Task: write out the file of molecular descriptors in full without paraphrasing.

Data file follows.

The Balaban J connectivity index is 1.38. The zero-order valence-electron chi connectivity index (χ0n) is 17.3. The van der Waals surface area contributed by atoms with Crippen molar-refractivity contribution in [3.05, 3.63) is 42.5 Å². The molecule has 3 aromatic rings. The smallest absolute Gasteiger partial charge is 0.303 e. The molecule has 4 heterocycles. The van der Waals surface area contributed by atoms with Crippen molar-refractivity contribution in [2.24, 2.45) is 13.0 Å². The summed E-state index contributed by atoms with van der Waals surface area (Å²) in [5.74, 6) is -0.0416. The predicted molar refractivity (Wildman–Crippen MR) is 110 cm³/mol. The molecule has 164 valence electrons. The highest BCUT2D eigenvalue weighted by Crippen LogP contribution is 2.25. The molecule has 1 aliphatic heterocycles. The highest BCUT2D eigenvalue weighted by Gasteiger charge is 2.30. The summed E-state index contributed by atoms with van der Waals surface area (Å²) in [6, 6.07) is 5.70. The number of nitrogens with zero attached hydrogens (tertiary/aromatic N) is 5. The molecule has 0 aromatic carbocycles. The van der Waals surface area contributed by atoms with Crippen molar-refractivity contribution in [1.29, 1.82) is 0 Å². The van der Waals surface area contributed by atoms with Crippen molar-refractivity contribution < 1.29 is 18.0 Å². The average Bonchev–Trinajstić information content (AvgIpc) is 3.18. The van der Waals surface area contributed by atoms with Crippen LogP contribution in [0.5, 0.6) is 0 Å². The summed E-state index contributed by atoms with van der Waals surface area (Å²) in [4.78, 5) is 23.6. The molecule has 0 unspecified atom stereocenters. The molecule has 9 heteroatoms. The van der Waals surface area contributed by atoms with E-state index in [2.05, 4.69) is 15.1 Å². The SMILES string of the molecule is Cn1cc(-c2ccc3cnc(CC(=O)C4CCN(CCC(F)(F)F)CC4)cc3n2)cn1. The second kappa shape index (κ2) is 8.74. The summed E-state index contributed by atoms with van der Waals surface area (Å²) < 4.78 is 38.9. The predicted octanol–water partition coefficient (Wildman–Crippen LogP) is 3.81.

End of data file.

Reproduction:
The Balaban J connectivity index is 1.38. The zero-order valence-electron chi connectivity index (χ0n) is 17.3. The van der Waals surface area contributed by atoms with Crippen molar-refractivity contribution in [3.05, 3.63) is 42.5 Å². The molecule has 3 aromatic rings. The smallest absolute Gasteiger partial charge is 0.303 e. The molecule has 4 heterocycles. The van der Waals surface area contributed by atoms with Crippen molar-refractivity contribution in [2.24, 2.45) is 13.0 Å². The summed E-state index contributed by atoms with van der Waals surface area (Å²) in [5.74, 6) is -0.0416. The predicted molar refractivity (Wildman–Crippen MR) is 110 cm³/mol. The molecule has 164 valence electrons. The highest BCUT2D eigenvalue weighted by Crippen LogP contribution is 2.25. The molecule has 1 aliphatic heterocycles. The highest BCUT2D eigenvalue weighted by Gasteiger charge is 2.30. The summed E-state index contributed by atoms with van der Waals surface area (Å²) in [6, 6.07) is 5.70. The number of nitrogens with zero attached hydrogens (tertiary/aromatic N) is 5. The molecule has 0 aromatic carbocycles. The van der Waals surface area contributed by atoms with Crippen molar-refractivity contribution in [1.29, 1.82) is 0 Å². The van der Waals surface area contributed by atoms with Crippen molar-refractivity contribution < 1.29 is 18.0 Å². The average Bonchev–Trinajstić information content (AvgIpc) is 3.18. The van der Waals surface area contributed by atoms with Crippen LogP contribution in [0.5, 0.6) is 0 Å². The summed E-state index contributed by atoms with van der Waals surface area (Å²) in [4.78, 5) is 23.6. The molecule has 0 unspecified atom stereocenters. The molecule has 9 heteroatoms. The van der Waals surface area contributed by atoms with E-state index in [2.05, 4.69) is 15.1 Å². The SMILES string of the molecule is Cn1cc(-c2ccc3cnc(CC(=O)C4CCN(CCC(F)(F)F)CC4)cc3n2)cn1. The second kappa shape index (κ2) is 8.74. The summed E-state index contributed by atoms with van der Waals surface area (Å²) < 4.78 is 38.9. The predicted octanol–water partition coefficient (Wildman–Crippen LogP) is 3.81.